PAYMENT REQUESTS AND CHANGE ORDERS ROLE OF ARCHITECT OR ENGINEER DURING CONSTRUCTION BASICS AND TUTORIALS

PAYMENT REQUESTS AND CHANGE ORDERS ROLE OF ARCHITECT OR ENGINEER DURING CONSTRUCTION BASIC INFORMATION
Payment Requests & Change Order Role Of Architects Or Engineers In Civil Projects


Payment Requests
The contractor normally submits a consolidated payment request monthly to the architect and client for review and certification.

The payment request should be subdivided by trade and compared with the schedule of values for each trade that would have been submitted with the subcontractor bid if required by the instructions to bidders and bid form.

The architect should review the payment request with respect to the percentage of completion of the pertinent work item or trade. Some clients or lending institutions require that a partial waiver of lien be submitted for each work item or trade with each payment request.

This partial waiver of lien can either be for the prior monthly request, which will indicate that the prior month’s payment has been received, or in certain cases for the current monthly request.

If the latter procedure is followed, the waiver may require revision, depending on the architect’s review, if a work-item or trade-payment request is modified.

The architect is not expected to audit the payment request or check the mathematical calculations for accuracy.

Change Orders
Contractor’s change-order requests require the input of the architect, engineer, and client and are usually acted on as part of the payment request procedure. A change order is the instrument for amending the original contract amount and schedule, as submitted with the bid and agreed on in the client-contractor contract.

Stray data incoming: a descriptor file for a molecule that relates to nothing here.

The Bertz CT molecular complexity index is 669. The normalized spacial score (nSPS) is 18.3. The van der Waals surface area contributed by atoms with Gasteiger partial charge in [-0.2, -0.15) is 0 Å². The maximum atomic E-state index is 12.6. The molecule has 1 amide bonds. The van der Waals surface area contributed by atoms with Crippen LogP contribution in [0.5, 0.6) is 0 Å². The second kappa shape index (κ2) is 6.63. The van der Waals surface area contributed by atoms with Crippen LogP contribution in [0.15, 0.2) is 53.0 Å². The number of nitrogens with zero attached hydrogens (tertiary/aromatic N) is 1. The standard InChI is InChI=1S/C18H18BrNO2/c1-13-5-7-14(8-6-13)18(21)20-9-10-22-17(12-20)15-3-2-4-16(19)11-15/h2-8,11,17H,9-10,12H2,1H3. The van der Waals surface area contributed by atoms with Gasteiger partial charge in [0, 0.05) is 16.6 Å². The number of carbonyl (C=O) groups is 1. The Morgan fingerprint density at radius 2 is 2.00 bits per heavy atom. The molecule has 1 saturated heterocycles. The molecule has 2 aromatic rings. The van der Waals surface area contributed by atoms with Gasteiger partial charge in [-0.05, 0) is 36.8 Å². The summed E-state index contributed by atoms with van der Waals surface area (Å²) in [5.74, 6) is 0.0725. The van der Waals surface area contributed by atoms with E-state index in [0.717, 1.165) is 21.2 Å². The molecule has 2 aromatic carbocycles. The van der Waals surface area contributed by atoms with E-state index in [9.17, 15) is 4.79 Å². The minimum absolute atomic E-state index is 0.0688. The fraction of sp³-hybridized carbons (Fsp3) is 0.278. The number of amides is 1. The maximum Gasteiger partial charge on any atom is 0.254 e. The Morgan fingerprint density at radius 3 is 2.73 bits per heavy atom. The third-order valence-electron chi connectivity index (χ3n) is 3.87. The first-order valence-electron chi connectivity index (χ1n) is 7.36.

Change orders can result from departures from the contract documents ordered during construction, by the architect, engineer, or client; errors or omissions; field conditions; unforeseen subsoil; or other similar conditions.

A change order outlines the nature of the change and the effect, if any, on the contract amount and construction schedule. Change orders can occur with both a zero cost and zero schedule change.

Nevertheless, they should be documented in writing and approved by the contractor, architect, and client to acknowledge that the changes were made, with no impact.

Change orders are also used to permit a material substitution when a material or system not included in the contract documents is found acceptable by the client and architect.

 For material substitutions proposed by the contractor, schedule revisions are not normally recognized as a valid change.

The sum of the change-order amounts is added or deducted from the original contract amount. Then, the revised contract amount is carried forward on the contractor’s consolidated application for payment after the change orders have been signed by all parties.

The normal contractor payment request procedure is then followed, on the basis of the new contract amount. If the schedule is changed because of a change order, the subsequent issue of the construction schedule should indicate the revised completion or move-in date, or both, that result from the approved change.

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